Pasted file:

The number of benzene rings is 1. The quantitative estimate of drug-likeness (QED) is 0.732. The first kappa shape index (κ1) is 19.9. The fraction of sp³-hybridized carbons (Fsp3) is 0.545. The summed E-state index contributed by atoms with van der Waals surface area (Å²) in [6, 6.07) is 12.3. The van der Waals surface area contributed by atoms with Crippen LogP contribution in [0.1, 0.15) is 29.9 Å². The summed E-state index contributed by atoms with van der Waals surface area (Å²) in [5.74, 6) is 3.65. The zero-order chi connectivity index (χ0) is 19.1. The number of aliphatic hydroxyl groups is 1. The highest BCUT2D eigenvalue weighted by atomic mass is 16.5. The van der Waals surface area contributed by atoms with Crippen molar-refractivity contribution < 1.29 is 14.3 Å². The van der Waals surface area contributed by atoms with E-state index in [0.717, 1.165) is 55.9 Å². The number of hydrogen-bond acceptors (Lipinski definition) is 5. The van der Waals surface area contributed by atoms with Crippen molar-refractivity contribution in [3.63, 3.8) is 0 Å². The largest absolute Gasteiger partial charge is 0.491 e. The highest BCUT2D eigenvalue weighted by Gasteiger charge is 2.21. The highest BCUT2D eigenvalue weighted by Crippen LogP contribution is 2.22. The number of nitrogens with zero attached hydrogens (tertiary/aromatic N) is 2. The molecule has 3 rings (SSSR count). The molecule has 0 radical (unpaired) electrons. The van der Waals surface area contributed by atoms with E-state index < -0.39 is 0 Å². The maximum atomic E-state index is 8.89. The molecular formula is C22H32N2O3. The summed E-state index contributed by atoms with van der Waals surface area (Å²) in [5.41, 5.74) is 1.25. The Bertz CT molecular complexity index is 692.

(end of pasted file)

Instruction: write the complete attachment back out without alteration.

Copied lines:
The number of benzene rings is 1. The quantitative estimate of drug-likeness (QED) is 0.732. The first kappa shape index (κ1) is 19.9. The fraction of sp³-hybridized carbons (Fsp3) is 0.545. The summed E-state index contributed by atoms with van der Waals surface area (Å²) in [6, 6.07) is 12.3. The van der Waals surface area contributed by atoms with Crippen LogP contribution in [0.1, 0.15) is 29.9 Å². The summed E-state index contributed by atoms with van der Waals surface area (Å²) in [5.74, 6) is 3.65. The zero-order chi connectivity index (χ0) is 19.1. The number of aliphatic hydroxyl groups is 1. The highest BCUT2D eigenvalue weighted by atomic mass is 16.5. The van der Waals surface area contributed by atoms with Crippen molar-refractivity contribution < 1.29 is 14.3 Å². The van der Waals surface area contributed by atoms with E-state index in [0.717, 1.165) is 55.9 Å². The number of hydrogen-bond acceptors (Lipinski definition) is 5. The van der Waals surface area contributed by atoms with Crippen molar-refractivity contribution in [3.63, 3.8) is 0 Å². The largest absolute Gasteiger partial charge is 0.491 e. The highest BCUT2D eigenvalue weighted by Gasteiger charge is 2.21. The highest BCUT2D eigenvalue weighted by Crippen LogP contribution is 2.22. The number of nitrogens with zero attached hydrogens (tertiary/aromatic N) is 2. The molecule has 3 rings (SSSR count). The molecule has 0 radical (unpaired) electrons. The van der Waals surface area contributed by atoms with E-state index < -0.39 is 0 Å². The maximum atomic E-state index is 8.89. The molecular formula is C22H32N2O3. The summed E-state index contributed by atoms with van der Waals surface area (Å²) in [5.41, 5.74) is 1.25. The Bertz CT molecular complexity index is 692.